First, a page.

A little-known disease has popped up in a western Wyoming mule deer herd, and researchers are doing the best they can to understand it.
In the rugged landscape of its western border, Wyoming mule deer fawns were dying last summer and fall from a little known disease called adenovirus. The discovery came as part of a larger study of the iconic mule deer by professors of the University of Wyoming.
The alarming thing was the fawns exhibited no symptoms and appeared otherwise healthy. Then one day they simply curled up and died according to researchers.
“It’s not too common for animals, especially a three-week-old fawn that is otherwise healthy, to go lay down and die. When you see a young animal that is otherwise healthy go lay down and die, you wonder what disease it is,” said researcher Kevin Monteith.
This past summer researchers radio collared over 50 Wyoming mule deer fawns and by late fall, 22 had died, 8 from the same ambiguous disease. It wasn’t until Monteith reflected on time spent in California that he solved the mystery of what was killing the fawns.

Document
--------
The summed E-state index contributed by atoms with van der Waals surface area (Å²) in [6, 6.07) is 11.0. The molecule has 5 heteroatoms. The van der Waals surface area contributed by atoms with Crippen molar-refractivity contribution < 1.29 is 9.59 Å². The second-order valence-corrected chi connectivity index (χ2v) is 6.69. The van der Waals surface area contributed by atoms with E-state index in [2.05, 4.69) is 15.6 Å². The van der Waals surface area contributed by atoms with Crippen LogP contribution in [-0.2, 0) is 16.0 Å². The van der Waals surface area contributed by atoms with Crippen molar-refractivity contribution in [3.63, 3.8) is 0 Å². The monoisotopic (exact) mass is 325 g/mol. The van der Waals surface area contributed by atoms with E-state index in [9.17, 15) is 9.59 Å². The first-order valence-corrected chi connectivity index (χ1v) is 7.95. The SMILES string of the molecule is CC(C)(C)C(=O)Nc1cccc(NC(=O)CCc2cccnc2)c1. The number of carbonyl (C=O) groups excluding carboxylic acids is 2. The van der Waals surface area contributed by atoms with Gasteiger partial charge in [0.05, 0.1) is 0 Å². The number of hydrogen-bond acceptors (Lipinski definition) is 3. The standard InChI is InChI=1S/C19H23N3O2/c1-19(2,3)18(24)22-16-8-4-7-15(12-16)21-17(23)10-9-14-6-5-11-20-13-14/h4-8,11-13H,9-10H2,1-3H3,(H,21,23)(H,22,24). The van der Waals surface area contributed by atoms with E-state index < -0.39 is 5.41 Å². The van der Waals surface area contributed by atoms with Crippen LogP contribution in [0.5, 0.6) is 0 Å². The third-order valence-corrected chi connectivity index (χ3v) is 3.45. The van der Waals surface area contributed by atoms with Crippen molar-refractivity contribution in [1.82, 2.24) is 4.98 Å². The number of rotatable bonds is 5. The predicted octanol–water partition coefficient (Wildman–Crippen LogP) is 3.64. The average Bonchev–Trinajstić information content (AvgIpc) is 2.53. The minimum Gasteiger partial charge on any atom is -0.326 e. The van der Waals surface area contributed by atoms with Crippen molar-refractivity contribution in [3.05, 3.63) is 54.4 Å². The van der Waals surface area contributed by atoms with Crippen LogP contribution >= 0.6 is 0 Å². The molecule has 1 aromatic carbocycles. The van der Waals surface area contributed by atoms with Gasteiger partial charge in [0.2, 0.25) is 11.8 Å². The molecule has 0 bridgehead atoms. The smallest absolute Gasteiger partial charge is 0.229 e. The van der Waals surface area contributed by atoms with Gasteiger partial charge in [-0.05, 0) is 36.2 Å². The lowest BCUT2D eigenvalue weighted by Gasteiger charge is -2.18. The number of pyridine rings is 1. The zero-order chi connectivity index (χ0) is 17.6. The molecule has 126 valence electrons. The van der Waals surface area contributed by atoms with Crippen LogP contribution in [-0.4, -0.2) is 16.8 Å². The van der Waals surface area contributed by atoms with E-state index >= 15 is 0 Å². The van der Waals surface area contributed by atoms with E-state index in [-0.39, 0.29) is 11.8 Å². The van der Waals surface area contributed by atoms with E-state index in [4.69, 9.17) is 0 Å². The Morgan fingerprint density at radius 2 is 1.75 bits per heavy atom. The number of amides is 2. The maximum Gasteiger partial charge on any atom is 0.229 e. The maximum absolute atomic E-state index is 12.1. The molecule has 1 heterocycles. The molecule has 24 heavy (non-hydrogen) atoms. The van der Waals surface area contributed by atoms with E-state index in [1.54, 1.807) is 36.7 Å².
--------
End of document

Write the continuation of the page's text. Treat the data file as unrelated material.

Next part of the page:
The adenovirus disease is believed to be transmitted orally between deer and causes severe internal bleeding and fluid to fill the lungs. Toward the end it causes uncontrollable salivation and seizures prior to the death of the animal.
In order to keep better surveillance of the disease, the researchers will continue to track the Wyoming mule deer fawns over the course of the upcoming year. Although this process is time consuming and expensive, it can hopefully help the team better understand this relatively unknown disease.
At this point the research team is not ready to take any special measures to stop the disease. Although a potent killer, adenovirus does not appear to be as lethal as diseases like blue-tongue and chronic wasting disease.
If the results from the upcoming year’s study reveals a reoccurrence of the disease, the Wyoming Game and Fish may begin to take measures against the disease.